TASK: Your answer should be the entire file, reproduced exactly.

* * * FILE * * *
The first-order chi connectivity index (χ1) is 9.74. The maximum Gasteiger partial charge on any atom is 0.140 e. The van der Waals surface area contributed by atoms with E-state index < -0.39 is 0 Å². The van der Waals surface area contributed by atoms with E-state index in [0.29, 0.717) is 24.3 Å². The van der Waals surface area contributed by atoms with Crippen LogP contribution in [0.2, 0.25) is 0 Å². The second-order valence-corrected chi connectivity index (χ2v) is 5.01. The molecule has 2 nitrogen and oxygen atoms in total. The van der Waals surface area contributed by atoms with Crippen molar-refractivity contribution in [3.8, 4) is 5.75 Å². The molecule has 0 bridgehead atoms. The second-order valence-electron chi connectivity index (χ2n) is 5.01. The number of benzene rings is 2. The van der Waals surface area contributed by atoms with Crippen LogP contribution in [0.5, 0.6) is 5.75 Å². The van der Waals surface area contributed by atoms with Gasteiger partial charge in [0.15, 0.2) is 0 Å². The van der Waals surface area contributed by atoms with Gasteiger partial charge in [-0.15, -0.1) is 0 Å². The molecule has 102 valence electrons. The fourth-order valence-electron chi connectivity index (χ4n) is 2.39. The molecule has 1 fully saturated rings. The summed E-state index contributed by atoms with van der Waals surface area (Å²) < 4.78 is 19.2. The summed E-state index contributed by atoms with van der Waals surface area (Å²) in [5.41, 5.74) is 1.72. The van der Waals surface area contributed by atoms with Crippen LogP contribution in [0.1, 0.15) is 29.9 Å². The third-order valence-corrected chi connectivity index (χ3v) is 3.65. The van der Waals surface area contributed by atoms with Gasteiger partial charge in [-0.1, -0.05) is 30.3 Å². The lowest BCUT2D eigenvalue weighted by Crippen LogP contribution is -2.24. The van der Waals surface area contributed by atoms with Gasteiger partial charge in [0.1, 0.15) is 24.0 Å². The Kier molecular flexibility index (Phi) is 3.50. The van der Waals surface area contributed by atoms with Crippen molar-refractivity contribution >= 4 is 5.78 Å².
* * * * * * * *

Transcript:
The first-order chi connectivity index (χ1) is 9.74. The maximum Gasteiger partial charge on any atom is 0.140 e. The van der Waals surface area contributed by atoms with E-state index < -0.39 is 0 Å². The van der Waals surface area contributed by atoms with E-state index in [0.29, 0.717) is 24.3 Å². The van der Waals surface area contributed by atoms with Crippen LogP contribution in [0.2, 0.25) is 0 Å². The second-order valence-corrected chi connectivity index (χ2v) is 5.01. The molecule has 2 nitrogen and oxygen atoms in total. The van der Waals surface area contributed by atoms with Crippen molar-refractivity contribution in [3.8, 4) is 5.75 Å². The molecule has 0 bridgehead atoms. The second-order valence-electron chi connectivity index (χ2n) is 5.01. The number of benzene rings is 2. The van der Waals surface area contributed by atoms with Crippen LogP contribution in [0.5, 0.6) is 5.75 Å². The van der Waals surface area contributed by atoms with Gasteiger partial charge in [0.15, 0.2) is 0 Å². The van der Waals surface area contributed by atoms with Gasteiger partial charge in [-0.15, -0.1) is 0 Å². The molecule has 102 valence electrons. The fourth-order valence-electron chi connectivity index (χ4n) is 2.39. The molecule has 1 fully saturated rings. The summed E-state index contributed by atoms with van der Waals surface area (Å²) < 4.78 is 19.2. The summed E-state index contributed by atoms with van der Waals surface area (Å²) in [5.41, 5.74) is 1.72. The van der Waals surface area contributed by atoms with Crippen LogP contribution in [0.1, 0.15) is 29.9 Å². The third-order valence-corrected chi connectivity index (χ3v) is 3.65. The van der Waals surface area contributed by atoms with Gasteiger partial charge in [-0.1, -0.05) is 30.3 Å². The lowest BCUT2D eigenvalue weighted by Crippen LogP contribution is -2.24. The van der Waals surface area contributed by atoms with Gasteiger partial charge in [0.1, 0.15) is 24.0 Å². The Kier molecular flexibility index (Phi) is 3.50. The van der Waals surface area contributed by atoms with Crippen molar-refractivity contribution >= 4 is 5.78 Å².